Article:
Forbes’s Jeff Bercovici would like you to know that those UN workers murdered in Afghanistan after a Florida Koran-burning were killed by Journalism 2.0.
He tweeted this:
When Journalism 2.0 kills: A college kid’s reporting caused 24 deaths in Afghanistan. Here’s how.
Here’s his headline:
When Journalism 2.0 Kills
And he writes:
Twenty-four people in Afghanistan, including seven U.N. staffers, have been killed in riots sparked by Florida pastor Terry Jones’s public burning of a Quran. Poynter.org’s Steve Myers looked into how the rioters even knew of Jones’s stunt given a widespread and mostly effective media blackout meant to avert violence. The answer: A college student at the University of Florida filed a report for the wire service Agence France-Presse, which syndicated it all over the world.
There are all kind of logical flaws here that Bercovici’s mythic Journalism 1.0 editors presumably would have caught.
The big, whopping one is that it’s unclear what “Journalism 2.0” had to do with this at all. The college student was a stringer for AFP, which is about as Journalism 1.0 as you can get (as in, older than the AP). Bercovici tries to get around that by saying the stringer is “the sort of freelance pieceworker media companies have been leaning on to make up for the downsizing of their professional workforces.”
If the student had been working in a newsroom at one of those much-derided legacy newspapers, it’s likely an editor with a little more experience would have explained those reasons: that the only way Jones’s stunt would be a big story was if a cooperative press made it into one; that playing a part in that cycle could carry disastrous and very foreseeable consequences.
But he wasn’t. He was a 21-year-old stringer working on his own, the sort of freelance pieceworker media companies have been leaning on to make up for the downsizing of their professional workforces. Had he posted the story to his personal blog, it would have gone unnoticed, but because it carried the imprimatur of an established news organization — the seventh most influential news outlet in the world, in fact — it carried weight, just as a phony user-generated report of Steve Jobs’s death was able to move the stock market because it carried the stamp of CNN.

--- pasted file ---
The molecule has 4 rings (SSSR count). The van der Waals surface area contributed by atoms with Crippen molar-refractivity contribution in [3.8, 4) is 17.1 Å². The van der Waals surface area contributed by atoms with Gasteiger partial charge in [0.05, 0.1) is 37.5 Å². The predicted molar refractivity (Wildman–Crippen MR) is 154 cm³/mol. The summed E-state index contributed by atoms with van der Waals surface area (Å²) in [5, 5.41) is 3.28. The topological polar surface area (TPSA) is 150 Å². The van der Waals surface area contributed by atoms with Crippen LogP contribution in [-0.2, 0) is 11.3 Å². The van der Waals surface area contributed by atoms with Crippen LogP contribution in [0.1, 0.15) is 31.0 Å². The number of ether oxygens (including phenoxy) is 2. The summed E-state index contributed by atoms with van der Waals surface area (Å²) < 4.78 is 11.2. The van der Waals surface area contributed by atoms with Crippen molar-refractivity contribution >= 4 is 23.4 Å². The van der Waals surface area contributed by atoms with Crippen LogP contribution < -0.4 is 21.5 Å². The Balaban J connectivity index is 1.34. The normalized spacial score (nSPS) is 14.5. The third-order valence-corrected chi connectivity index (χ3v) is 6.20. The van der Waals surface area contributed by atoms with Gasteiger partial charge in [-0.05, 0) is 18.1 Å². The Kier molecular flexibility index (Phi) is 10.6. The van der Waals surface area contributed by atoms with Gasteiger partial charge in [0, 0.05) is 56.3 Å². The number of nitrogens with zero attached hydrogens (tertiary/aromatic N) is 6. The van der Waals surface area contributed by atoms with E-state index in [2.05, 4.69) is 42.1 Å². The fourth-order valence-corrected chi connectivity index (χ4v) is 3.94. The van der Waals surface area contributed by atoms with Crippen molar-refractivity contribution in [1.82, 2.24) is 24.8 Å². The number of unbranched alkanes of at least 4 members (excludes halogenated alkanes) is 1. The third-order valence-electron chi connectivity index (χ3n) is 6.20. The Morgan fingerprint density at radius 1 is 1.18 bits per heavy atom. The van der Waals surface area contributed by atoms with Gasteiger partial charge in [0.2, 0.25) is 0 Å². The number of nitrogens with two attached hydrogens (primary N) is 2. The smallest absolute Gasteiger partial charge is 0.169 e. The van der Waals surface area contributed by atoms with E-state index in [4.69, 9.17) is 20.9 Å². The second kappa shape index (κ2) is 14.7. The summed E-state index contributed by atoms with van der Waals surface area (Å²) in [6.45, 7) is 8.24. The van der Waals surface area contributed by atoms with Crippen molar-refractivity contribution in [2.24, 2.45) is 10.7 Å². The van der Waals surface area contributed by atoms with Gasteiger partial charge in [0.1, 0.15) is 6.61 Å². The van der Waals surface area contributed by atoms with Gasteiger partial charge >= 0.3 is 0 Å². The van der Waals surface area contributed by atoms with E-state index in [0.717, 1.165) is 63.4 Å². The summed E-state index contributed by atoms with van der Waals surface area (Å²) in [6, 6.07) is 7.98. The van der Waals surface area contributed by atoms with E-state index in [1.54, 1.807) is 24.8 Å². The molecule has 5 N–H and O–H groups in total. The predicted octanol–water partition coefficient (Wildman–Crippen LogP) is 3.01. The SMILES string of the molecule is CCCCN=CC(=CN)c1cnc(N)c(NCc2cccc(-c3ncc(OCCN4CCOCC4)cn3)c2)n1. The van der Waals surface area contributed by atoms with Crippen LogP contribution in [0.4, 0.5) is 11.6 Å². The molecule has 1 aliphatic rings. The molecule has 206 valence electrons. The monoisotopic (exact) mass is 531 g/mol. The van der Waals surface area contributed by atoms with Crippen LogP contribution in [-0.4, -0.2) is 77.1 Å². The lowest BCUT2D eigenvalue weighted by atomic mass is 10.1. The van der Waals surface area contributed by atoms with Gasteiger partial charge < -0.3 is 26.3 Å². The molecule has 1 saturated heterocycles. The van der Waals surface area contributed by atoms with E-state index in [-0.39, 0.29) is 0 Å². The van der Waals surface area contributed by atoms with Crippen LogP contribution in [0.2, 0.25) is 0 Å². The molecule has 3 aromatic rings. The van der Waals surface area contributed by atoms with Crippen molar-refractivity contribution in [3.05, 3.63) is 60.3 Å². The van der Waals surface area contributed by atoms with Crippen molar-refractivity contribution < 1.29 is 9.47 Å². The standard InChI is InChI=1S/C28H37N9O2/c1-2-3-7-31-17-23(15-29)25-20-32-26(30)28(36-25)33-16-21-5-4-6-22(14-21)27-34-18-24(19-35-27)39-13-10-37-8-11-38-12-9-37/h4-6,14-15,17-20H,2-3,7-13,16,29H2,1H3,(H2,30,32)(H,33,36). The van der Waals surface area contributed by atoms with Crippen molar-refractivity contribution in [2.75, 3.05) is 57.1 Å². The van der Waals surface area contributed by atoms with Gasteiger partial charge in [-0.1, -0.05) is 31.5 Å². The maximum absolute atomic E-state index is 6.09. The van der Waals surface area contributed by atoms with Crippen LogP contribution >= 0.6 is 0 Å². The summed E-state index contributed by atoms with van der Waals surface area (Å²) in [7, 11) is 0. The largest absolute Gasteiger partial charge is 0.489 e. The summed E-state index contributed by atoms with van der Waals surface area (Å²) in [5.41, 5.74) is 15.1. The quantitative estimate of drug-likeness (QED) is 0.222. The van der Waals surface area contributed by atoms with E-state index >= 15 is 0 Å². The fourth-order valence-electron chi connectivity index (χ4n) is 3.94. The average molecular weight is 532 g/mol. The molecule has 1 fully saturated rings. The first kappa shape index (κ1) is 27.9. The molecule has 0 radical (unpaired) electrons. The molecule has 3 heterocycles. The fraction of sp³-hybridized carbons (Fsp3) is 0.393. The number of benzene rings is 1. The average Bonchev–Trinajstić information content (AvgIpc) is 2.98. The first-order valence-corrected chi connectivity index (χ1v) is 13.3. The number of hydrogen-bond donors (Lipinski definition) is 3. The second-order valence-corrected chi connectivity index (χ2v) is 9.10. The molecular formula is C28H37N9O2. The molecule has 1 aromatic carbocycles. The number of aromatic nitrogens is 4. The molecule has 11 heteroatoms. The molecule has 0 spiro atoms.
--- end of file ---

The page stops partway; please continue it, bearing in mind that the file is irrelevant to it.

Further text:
Well, maybe. But Bercovici doesn’t have any proof of that, and I have a sneaking suspicion the AFP had stringers before the news industry’s business model got upended. I, for one, was a stringer for The New York Times a decade ago when I was in college and the paper still looked invincible. That’s because the paper presumably didn’t see the need to have an Oklahoma bureau, just as the AFP doesn’t staff someone in Gainesville, Florida. As far as we know, the AFP ran the stringer’s story through its normal editorial process. Bercovici doesn’t say it didn’t.
Moreover, even if Bercovici did have proof on the AFP and stringers or AFP’s changed practices, that doesn’t mean that ye olde Journalism 1.0 wouldn’t have run the story. Indeed, I’m sure it would have. The story surely wouldn’t have spread across the globe as quickly, but that’s a different matter.
Bercovici’s point is about the perils of moving “away from journalism schools and newsroom hierarchies, toward empowered citizen bloggers and crowdsourced reporting,” which this story doesn’t show whatsoever. And anyway, the old hierarchical newsrooms were all over this Terry Jones stupidity last September. Remember that? As if Journalism 1.0 never sensationalized stories.
Most gobsmacking here, though, is that Bercovici blames journalism for the murders of twenty-four people. That’s a crock. The Florida preacher incited them and the Afghan mob killed them.
Blaming journalists and journalism for the murder of innocents by wackjobs halfway across the world is beyond the pale.